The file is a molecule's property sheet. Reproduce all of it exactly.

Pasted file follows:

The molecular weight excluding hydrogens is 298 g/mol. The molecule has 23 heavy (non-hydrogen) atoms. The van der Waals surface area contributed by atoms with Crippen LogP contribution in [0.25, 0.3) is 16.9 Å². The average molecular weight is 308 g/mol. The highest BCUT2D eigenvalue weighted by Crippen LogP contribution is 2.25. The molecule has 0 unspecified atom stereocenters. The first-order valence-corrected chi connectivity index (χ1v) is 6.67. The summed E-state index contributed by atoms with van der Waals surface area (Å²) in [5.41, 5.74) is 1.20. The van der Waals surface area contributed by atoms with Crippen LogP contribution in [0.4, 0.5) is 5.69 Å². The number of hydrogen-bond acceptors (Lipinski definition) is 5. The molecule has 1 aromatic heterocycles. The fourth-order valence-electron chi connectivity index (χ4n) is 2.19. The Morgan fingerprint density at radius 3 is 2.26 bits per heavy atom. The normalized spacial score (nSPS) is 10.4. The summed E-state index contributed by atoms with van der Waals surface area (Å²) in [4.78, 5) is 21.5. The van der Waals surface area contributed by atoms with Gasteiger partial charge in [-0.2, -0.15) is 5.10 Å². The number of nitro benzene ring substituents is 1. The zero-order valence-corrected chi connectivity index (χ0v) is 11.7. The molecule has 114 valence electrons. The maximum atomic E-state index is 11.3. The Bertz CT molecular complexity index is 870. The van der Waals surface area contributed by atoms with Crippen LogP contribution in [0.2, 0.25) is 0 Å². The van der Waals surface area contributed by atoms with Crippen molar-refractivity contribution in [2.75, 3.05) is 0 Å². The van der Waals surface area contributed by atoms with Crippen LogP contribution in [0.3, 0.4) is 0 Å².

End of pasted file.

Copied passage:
The molecular weight excluding hydrogens is 298 g/mol. The molecule has 23 heavy (non-hydrogen) atoms. The van der Waals surface area contributed by atoms with Crippen LogP contribution in [0.25, 0.3) is 16.9 Å². The average molecular weight is 308 g/mol. The highest BCUT2D eigenvalue weighted by Crippen LogP contribution is 2.25. The molecule has 0 unspecified atom stereocenters. The first-order valence-corrected chi connectivity index (χ1v) is 6.67. The summed E-state index contributed by atoms with van der Waals surface area (Å²) in [5.41, 5.74) is 1.20. The van der Waals surface area contributed by atoms with Crippen LogP contribution in [0.4, 0.5) is 5.69 Å². The number of hydrogen-bond acceptors (Lipinski definition) is 5. The molecule has 1 aromatic heterocycles. The fourth-order valence-electron chi connectivity index (χ4n) is 2.19. The Morgan fingerprint density at radius 3 is 2.26 bits per heavy atom. The normalized spacial score (nSPS) is 10.4. The summed E-state index contributed by atoms with van der Waals surface area (Å²) in [4.78, 5) is 21.5. The van der Waals surface area contributed by atoms with Gasteiger partial charge in [-0.2, -0.15) is 5.10 Å². The number of nitro benzene ring substituents is 1. The zero-order valence-corrected chi connectivity index (χ0v) is 11.7. The molecule has 114 valence electrons. The maximum atomic E-state index is 11.3. The Bertz CT molecular complexity index is 870. The van der Waals surface area contributed by atoms with Crippen LogP contribution in [0.2, 0.25) is 0 Å². The van der Waals surface area contributed by atoms with Crippen molar-refractivity contribution in [2.75, 3.05) is 0 Å². The van der Waals surface area contributed by atoms with Crippen LogP contribution in [0.3, 0.4) is 0 Å².